Four Italian reds that promise to put the warmth in winter

Il Borro Toscana IGT 2015 is an intense, exuberant red wine that pairs well with hearty stews and meat dishes.

New Englanders recently experienced their first inkling of the cool, rainy raw weather that precedes winter, its gun-metal skies and snowy forecasts. Raking leaves and closing up the garden, I caught a chill from the wind and  showers that somehow penetrated my rain gear and knifed right to the bone. Feverish for a few days, I yearned for big, steaming bowls of pasta fagioli and beef stew. It revived memories of childhood days growing up in Providence. My mother used to run the hot water in the bathroom sink, drop in a glob of Vick’s Vapor Rub, and hold us up over the bowl, heads down, breathing in the menthol haze to relieve our sniffles and congestion. It worked then and probably would today. However, at my goldening age, I prefer the savory aromas and tastes of Italian bean soup with crumbled pieces of pancetta and porchetta to clear my head.

Which brings me to several Italian wines of winter that I’m stocking up on to warm my heart and belly from December to March.

Il Borro Toscana IGT 2015, $50 (SRP) – An elegant, highly extracted Super Tuscan blend of merlot, cabernet sauvignon and syrah to pair with thick, hearty soups, braised short ribs and osso Bucco. Il Borro features a plethora of dried earth spices – clove, sage – red berries, supple tannins, and a zesty, citrus finish. Think fireside dining although one sip can transport a reflective drinker to the verdant vineyards of the Valdarno hills near Arezzo where the grapes are grown. Il Borro estate, once a medieval fortress, dates back to the 11th century. For years it was in ruins until acquired in 1993 by Ferruccio Ferragamo, son of the famous fashion legend. Ferruccio restored the property to its spectacular glory and instituted modern wine-making methods. His son, Salvatore, carries on the work which includes a 100 percent conversion to biodynamic farming. Total Wine is selling Il Borro for $43.99.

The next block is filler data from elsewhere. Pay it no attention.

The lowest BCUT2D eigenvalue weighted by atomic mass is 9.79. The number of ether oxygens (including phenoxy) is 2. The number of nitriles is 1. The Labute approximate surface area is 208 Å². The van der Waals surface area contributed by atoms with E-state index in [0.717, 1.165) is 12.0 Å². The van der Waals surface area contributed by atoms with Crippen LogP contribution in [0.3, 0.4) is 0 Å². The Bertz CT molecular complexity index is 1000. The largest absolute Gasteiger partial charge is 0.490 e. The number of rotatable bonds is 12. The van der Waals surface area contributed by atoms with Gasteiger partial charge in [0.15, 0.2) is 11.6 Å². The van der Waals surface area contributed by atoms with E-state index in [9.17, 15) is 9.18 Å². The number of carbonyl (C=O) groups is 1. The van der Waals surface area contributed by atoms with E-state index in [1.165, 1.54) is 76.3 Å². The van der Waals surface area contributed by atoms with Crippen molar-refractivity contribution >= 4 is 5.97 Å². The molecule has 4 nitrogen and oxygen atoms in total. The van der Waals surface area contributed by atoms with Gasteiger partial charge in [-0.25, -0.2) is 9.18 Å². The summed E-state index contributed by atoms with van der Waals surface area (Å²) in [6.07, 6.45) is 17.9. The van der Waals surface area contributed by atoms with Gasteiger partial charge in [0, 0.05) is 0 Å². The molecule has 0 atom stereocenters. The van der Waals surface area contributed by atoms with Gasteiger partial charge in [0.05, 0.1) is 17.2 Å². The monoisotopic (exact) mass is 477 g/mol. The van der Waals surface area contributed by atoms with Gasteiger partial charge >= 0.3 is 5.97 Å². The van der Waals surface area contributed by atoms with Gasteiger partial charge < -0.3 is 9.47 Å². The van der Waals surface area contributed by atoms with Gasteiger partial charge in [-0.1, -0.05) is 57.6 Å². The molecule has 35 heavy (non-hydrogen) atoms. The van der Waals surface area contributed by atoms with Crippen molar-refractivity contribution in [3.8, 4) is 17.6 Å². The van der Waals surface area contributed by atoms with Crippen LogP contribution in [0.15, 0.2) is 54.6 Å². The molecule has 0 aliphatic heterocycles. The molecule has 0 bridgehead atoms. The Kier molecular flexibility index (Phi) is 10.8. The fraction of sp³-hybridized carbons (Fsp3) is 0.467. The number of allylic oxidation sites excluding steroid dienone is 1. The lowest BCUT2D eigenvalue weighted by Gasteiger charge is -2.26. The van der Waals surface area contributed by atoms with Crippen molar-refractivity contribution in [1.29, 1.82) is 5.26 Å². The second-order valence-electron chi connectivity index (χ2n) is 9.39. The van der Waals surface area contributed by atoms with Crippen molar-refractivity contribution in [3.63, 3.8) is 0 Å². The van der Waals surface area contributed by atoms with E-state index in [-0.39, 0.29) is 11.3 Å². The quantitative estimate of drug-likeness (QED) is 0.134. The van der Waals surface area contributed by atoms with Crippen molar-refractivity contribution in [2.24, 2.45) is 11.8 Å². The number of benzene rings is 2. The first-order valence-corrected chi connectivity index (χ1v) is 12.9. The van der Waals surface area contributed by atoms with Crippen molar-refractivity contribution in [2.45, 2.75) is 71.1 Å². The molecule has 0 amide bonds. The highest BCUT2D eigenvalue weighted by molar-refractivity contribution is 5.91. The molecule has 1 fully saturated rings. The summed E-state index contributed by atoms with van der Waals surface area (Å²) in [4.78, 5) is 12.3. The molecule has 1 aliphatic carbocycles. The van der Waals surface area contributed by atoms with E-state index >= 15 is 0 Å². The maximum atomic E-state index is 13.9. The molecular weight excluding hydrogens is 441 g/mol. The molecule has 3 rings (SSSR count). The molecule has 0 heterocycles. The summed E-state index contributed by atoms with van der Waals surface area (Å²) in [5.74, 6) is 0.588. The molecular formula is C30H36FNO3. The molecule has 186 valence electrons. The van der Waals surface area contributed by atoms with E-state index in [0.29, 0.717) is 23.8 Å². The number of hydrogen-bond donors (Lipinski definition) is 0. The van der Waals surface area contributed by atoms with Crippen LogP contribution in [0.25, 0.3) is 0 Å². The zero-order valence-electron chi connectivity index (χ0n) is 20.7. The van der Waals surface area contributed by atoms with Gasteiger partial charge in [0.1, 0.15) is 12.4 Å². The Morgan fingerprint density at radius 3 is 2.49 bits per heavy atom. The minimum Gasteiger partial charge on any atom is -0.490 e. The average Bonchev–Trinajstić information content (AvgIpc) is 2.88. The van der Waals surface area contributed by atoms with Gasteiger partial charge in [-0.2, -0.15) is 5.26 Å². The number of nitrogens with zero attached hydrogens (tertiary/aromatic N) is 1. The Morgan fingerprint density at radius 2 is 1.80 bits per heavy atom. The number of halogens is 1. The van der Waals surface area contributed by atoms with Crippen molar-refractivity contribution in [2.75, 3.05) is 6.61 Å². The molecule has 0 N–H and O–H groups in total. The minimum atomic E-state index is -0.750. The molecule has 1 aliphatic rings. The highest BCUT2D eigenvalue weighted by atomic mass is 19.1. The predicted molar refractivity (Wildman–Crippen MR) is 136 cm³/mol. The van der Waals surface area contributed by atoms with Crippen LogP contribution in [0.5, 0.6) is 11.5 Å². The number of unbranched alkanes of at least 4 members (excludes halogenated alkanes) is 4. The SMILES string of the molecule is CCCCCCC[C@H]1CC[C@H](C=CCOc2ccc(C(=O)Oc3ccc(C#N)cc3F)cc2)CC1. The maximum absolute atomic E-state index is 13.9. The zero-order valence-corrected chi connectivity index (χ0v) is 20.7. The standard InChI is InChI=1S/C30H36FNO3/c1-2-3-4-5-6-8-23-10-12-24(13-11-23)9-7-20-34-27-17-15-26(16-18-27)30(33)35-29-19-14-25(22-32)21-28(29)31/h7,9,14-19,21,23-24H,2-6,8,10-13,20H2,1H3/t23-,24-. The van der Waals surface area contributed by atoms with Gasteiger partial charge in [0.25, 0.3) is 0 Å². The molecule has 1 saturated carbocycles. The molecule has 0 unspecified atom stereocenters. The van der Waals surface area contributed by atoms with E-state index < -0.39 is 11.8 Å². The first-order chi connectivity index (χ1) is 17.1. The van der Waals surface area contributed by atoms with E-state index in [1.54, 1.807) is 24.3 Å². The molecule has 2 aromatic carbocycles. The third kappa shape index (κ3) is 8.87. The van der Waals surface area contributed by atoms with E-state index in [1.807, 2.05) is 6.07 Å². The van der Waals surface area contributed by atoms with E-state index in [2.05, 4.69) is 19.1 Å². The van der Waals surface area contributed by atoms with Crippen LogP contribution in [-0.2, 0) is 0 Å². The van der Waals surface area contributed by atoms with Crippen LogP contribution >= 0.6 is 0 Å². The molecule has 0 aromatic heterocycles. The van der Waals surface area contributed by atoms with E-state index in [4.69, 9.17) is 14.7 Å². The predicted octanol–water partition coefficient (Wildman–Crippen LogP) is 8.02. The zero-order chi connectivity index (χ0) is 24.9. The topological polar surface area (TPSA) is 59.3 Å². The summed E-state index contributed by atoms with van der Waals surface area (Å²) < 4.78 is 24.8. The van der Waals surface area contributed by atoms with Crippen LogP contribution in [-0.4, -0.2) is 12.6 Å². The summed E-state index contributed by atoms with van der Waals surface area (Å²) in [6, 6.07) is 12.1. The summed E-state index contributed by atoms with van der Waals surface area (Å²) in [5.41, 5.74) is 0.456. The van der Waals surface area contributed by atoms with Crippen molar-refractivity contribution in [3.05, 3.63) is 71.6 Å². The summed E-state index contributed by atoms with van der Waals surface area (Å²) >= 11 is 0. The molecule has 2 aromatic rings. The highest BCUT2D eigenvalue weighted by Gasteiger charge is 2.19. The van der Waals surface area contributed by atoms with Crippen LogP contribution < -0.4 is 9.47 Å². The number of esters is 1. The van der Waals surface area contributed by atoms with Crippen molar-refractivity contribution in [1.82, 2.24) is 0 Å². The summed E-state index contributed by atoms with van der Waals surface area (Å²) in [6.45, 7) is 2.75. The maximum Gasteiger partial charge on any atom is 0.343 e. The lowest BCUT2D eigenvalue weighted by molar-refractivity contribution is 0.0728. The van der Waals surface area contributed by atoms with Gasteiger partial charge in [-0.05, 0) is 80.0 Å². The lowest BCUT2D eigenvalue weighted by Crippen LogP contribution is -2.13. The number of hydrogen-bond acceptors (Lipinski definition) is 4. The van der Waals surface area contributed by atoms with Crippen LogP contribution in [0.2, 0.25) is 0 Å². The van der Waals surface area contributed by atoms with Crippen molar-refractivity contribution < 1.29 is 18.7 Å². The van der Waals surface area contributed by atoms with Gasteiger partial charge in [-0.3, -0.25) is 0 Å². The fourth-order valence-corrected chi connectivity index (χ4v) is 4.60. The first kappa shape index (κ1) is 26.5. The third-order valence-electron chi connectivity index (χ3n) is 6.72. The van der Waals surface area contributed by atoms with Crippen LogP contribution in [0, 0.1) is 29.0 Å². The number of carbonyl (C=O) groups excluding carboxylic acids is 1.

Rigoleto Montecucco Rosso DOC 2016, $20 – Maria Iris Bertarelli and Claudio Tipa purchased the Colle Massari farmstead near Mount Amiata in 1998 and produced their first vintage in 2000. Fourteen years later, Gambero Rosso named the winery “Cellar of the Year” for its outstanding rustic wines. Sangiovese (70 percent) dominates the light-bodied blend, which includes Ciliegiolo and Montepulciano. This enticing black cherry, peppery wine picks up traces of thyme and tobacco smoke and is pairs nicely with antipasti, pasta with rich tomato sauces, pizza and grilled fish. Winebow is the importer for this new wine to the New England maket.

Marina Cvetic Montepulciano d’Abruzzo is a native gem.
Carpineto Vino Nobile di Montepulciano Riserva is a Tuscan beauty.

Marina Cvetic Montepulciano d’Abuzzo Riserva DOC 2016, $28.99 – This luscious, chewy, deep ruby San Martino Rosso is astonishing in aromas (cinnamon, violets, subtle oak, sweet cherry) and concentrated flavors (black cherry, plum) that never fade. Warm and supple on the palate, the high alcohol (14.5%) never intrudes on the ripe fruit and acidic balance. It’s divine with braised short ribs, beef and/or lamb stew, and Bolognese pasta. If you can’t wait for the new release to arrive, grab the equally fine 2015 on sale in New Hampshire and Greater Boston for $16.99 and $19.99, respectively.

Carpineto Vino Nobile di Montepulciano Riserva 2011, Tuscany, $25.99 – I retrieved a bottle from the cellar to compare with the recently purchased 2015 vintage, and it’s amazing how time can elevate a wine’s character. Not to be confused with the above native grape and wine from Abruzzo, VNM is 70% sangiovese (Prugnolo Gentile clone) and canaiolo. Wine Spectator ranked the 2011 at No. 78 on its Top 100 of 2016 List with a 93-point score. You’ll rarely taste a sleek, polished, powerful and flavor-packed wine like this for the price. While still evolving with smoky, black fruit and cola attributes, it’s ready for big game meats like venison and wild boar (although it’s so smooth I’m considering it for turkey dinner). As for the 2015 vintage ($24.99), it’s a beautiful baby destined to become queen of the prom.

Deal of the Week: Kirkland Signature Tawney Port (10 Years Old) just arrived at Costco stores from Portugal for $15 a bottle. This delicious, sumptuous port is loaded with nutty, caramel and dried orange fruit flavors. Hurry though because deal won’t last.

 

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